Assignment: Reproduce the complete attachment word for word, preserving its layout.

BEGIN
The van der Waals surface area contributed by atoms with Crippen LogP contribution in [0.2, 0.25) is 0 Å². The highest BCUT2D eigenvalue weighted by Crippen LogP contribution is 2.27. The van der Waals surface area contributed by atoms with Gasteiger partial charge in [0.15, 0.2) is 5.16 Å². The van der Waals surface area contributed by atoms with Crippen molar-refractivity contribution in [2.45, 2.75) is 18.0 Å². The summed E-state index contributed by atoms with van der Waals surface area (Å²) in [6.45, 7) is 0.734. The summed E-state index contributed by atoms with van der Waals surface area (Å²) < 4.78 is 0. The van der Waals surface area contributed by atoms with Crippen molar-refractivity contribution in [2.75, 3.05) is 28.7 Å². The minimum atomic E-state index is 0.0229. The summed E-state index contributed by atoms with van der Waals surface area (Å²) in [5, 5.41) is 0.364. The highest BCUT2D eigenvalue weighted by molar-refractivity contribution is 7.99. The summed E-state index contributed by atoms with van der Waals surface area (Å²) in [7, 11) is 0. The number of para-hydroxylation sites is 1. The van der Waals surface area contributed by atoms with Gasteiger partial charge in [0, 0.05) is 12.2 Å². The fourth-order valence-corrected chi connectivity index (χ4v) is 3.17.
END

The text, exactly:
The van der Waals surface area contributed by atoms with Crippen LogP contribution in [0.2, 0.25) is 0 Å². The highest BCUT2D eigenvalue weighted by Crippen LogP contribution is 2.27. The van der Waals surface area contributed by atoms with Gasteiger partial charge in [0.15, 0.2) is 5.16 Å². The van der Waals surface area contributed by atoms with Crippen molar-refractivity contribution in [2.45, 2.75) is 18.0 Å². The summed E-state index contributed by atoms with van der Waals surface area (Å²) in [6.45, 7) is 0.734. The summed E-state index contributed by atoms with van der Waals surface area (Å²) < 4.78 is 0. The van der Waals surface area contributed by atoms with Crippen molar-refractivity contribution in [2.75, 3.05) is 28.7 Å². The minimum atomic E-state index is 0.0229. The summed E-state index contributed by atoms with van der Waals surface area (Å²) in [5, 5.41) is 0.364. The highest BCUT2D eigenvalue weighted by molar-refractivity contribution is 7.99. The summed E-state index contributed by atoms with van der Waals surface area (Å²) in [7, 11) is 0. The number of para-hydroxylation sites is 1. The van der Waals surface area contributed by atoms with Gasteiger partial charge in [0, 0.05) is 12.2 Å². The fourth-order valence-corrected chi connectivity index (χ4v) is 3.17.